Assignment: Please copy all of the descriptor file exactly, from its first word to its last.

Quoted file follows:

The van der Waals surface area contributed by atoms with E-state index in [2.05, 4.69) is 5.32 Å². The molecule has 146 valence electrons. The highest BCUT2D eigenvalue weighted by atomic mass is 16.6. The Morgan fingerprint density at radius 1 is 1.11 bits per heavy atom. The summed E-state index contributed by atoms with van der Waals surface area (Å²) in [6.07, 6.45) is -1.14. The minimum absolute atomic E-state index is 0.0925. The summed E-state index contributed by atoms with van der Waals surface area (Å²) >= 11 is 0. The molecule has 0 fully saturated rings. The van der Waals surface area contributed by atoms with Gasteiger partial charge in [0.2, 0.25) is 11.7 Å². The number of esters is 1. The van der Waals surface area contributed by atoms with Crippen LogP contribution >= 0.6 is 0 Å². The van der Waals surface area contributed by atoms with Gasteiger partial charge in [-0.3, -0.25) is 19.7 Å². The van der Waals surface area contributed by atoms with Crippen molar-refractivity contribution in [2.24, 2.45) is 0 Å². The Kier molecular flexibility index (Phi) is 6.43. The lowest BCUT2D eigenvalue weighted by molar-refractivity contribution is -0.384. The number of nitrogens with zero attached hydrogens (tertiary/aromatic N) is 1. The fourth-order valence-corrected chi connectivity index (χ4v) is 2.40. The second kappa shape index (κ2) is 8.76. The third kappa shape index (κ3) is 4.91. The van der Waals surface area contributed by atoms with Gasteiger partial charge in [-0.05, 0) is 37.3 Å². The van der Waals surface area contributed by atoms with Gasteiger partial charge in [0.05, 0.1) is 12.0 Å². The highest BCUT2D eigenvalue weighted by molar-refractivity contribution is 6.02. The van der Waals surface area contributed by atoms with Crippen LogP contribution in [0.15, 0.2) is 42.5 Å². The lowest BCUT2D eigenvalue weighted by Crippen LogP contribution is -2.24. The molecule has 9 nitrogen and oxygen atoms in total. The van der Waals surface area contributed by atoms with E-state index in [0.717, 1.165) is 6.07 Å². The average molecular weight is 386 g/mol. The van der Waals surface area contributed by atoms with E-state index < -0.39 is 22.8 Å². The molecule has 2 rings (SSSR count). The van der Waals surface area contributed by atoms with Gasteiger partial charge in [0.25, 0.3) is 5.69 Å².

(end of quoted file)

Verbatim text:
The van der Waals surface area contributed by atoms with E-state index in [2.05, 4.69) is 5.32 Å². The molecule has 146 valence electrons. The highest BCUT2D eigenvalue weighted by atomic mass is 16.6. The Morgan fingerprint density at radius 1 is 1.11 bits per heavy atom. The summed E-state index contributed by atoms with van der Waals surface area (Å²) in [6.07, 6.45) is -1.14. The minimum absolute atomic E-state index is 0.0925. The summed E-state index contributed by atoms with van der Waals surface area (Å²) >= 11 is 0. The molecule has 0 fully saturated rings. The van der Waals surface area contributed by atoms with Gasteiger partial charge in [0.2, 0.25) is 11.7 Å². The number of esters is 1. The van der Waals surface area contributed by atoms with Crippen LogP contribution >= 0.6 is 0 Å². The van der Waals surface area contributed by atoms with Gasteiger partial charge in [-0.3, -0.25) is 19.7 Å². The van der Waals surface area contributed by atoms with Crippen molar-refractivity contribution in [2.24, 2.45) is 0 Å². The Kier molecular flexibility index (Phi) is 6.43. The lowest BCUT2D eigenvalue weighted by molar-refractivity contribution is -0.384. The number of nitrogens with zero attached hydrogens (tertiary/aromatic N) is 1. The fourth-order valence-corrected chi connectivity index (χ4v) is 2.40. The second kappa shape index (κ2) is 8.76. The third kappa shape index (κ3) is 4.91. The van der Waals surface area contributed by atoms with Gasteiger partial charge in [-0.05, 0) is 37.3 Å². The van der Waals surface area contributed by atoms with Gasteiger partial charge in [0.05, 0.1) is 12.0 Å². The highest BCUT2D eigenvalue weighted by molar-refractivity contribution is 6.02. The van der Waals surface area contributed by atoms with Crippen LogP contribution in [0.15, 0.2) is 42.5 Å². The lowest BCUT2D eigenvalue weighted by Crippen LogP contribution is -2.24. The molecule has 9 nitrogen and oxygen atoms in total. The van der Waals surface area contributed by atoms with E-state index in [0.717, 1.165) is 6.07 Å². The average molecular weight is 386 g/mol. The van der Waals surface area contributed by atoms with E-state index < -0.39 is 22.8 Å². The molecule has 2 rings (SSSR count). The van der Waals surface area contributed by atoms with Gasteiger partial charge in [0.25, 0.3) is 5.69 Å².